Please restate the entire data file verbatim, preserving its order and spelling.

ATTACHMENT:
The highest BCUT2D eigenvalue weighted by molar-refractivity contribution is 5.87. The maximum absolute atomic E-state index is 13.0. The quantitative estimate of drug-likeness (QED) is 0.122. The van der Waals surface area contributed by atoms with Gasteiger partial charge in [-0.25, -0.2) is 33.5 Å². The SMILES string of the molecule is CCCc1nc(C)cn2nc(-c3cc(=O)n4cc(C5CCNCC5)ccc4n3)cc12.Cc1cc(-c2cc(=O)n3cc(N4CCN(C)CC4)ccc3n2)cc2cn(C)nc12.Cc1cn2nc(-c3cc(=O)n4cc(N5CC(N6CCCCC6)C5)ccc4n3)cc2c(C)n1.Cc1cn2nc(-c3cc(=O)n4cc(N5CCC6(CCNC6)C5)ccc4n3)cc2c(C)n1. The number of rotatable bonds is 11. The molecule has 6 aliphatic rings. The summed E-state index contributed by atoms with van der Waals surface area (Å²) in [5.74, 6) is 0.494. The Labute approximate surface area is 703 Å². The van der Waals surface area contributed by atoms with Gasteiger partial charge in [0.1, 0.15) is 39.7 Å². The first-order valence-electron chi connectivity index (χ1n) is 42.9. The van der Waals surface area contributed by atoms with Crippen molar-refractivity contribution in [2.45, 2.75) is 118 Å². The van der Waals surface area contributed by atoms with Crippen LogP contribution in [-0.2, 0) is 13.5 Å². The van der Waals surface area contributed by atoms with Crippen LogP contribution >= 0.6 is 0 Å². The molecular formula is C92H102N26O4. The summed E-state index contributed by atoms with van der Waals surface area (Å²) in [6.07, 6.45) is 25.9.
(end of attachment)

The highest BCUT2D eigenvalue weighted by molar-refractivity contribution is 5.87. The maximum absolute atomic E-state index is 13.0. The quantitative estimate of drug-likeness (QED) is 0.122. The van der Waals surface area contributed by atoms with Gasteiger partial charge in [-0.25, -0.2) is 33.5 Å². The SMILES string of the molecule is CCCc1nc(C)cn2nc(-c3cc(=O)n4cc(C5CCNCC5)ccc4n3)cc12.Cc1cc(-c2cc(=O)n3cc(N4CCN(C)CC4)ccc3n2)cc2cn(C)nc12.Cc1cn2nc(-c3cc(=O)n4cc(N5CC(N6CCCCC6)C5)ccc4n3)cc2c(C)n1.Cc1cn2nc(-c3cc(=O)n4cc(N5CCC6(CCNC6)C5)ccc4n3)cc2c(C)n1. The number of rotatable bonds is 11. The molecule has 6 aliphatic rings. The summed E-state index contributed by atoms with van der Waals surface area (Å²) in [5.74, 6) is 0.494. The Labute approximate surface area is 703 Å². The van der Waals surface area contributed by atoms with Gasteiger partial charge in [0.1, 0.15) is 39.7 Å². The first-order valence-electron chi connectivity index (χ1n) is 42.9. The van der Waals surface area contributed by atoms with Crippen molar-refractivity contribution in [2.45, 2.75) is 118 Å². The van der Waals surface area contributed by atoms with Crippen LogP contribution in [-0.2, 0) is 13.5 Å². The van der Waals surface area contributed by atoms with Crippen LogP contribution >= 0.6 is 0 Å². The molecular formula is C92H102N26O4. The summed E-state index contributed by atoms with van der Waals surface area (Å²) in [6.07, 6.45) is 25.9.